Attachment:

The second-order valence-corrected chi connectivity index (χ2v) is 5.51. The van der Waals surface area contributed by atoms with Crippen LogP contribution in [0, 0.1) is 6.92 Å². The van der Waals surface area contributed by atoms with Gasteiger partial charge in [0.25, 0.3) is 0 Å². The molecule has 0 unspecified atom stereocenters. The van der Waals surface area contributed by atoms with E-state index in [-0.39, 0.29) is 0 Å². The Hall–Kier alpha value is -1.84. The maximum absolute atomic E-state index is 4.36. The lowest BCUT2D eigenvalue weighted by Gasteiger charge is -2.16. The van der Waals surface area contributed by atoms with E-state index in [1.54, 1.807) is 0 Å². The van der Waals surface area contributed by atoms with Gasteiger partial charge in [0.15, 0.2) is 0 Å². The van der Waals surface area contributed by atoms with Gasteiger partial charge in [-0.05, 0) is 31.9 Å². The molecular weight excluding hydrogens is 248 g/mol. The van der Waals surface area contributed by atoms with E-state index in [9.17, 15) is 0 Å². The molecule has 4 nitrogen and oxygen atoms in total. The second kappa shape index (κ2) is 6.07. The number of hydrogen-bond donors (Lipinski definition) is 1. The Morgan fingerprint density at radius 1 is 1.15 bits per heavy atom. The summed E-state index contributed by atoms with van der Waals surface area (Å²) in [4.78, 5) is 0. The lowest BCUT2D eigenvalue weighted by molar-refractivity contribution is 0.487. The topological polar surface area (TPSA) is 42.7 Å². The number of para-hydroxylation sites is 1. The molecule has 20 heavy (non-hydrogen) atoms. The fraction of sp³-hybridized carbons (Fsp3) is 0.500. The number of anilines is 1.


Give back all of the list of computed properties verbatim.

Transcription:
The second-order valence-corrected chi connectivity index (χ2v) is 5.51. The van der Waals surface area contributed by atoms with Crippen LogP contribution in [0, 0.1) is 6.92 Å². The van der Waals surface area contributed by atoms with Gasteiger partial charge in [0.25, 0.3) is 0 Å². The molecule has 0 unspecified atom stereocenters. The van der Waals surface area contributed by atoms with E-state index in [-0.39, 0.29) is 0 Å². The Hall–Kier alpha value is -1.84. The maximum absolute atomic E-state index is 4.36. The lowest BCUT2D eigenvalue weighted by Gasteiger charge is -2.16. The van der Waals surface area contributed by atoms with E-state index in [1.54, 1.807) is 0 Å². The van der Waals surface area contributed by atoms with Gasteiger partial charge in [0.15, 0.2) is 0 Å². The van der Waals surface area contributed by atoms with Gasteiger partial charge in [-0.05, 0) is 31.9 Å². The molecular weight excluding hydrogens is 248 g/mol. The van der Waals surface area contributed by atoms with E-state index in [9.17, 15) is 0 Å². The molecule has 4 nitrogen and oxygen atoms in total. The second kappa shape index (κ2) is 6.07. The number of hydrogen-bond donors (Lipinski definition) is 1. The Morgan fingerprint density at radius 1 is 1.15 bits per heavy atom. The summed E-state index contributed by atoms with van der Waals surface area (Å²) in [4.78, 5) is 0. The lowest BCUT2D eigenvalue weighted by molar-refractivity contribution is 0.487. The topological polar surface area (TPSA) is 42.7 Å². The number of para-hydroxylation sites is 1. The molecule has 20 heavy (non-hydrogen) atoms. The fraction of sp³-hybridized carbons (Fsp3) is 0.500. The number of anilines is 1.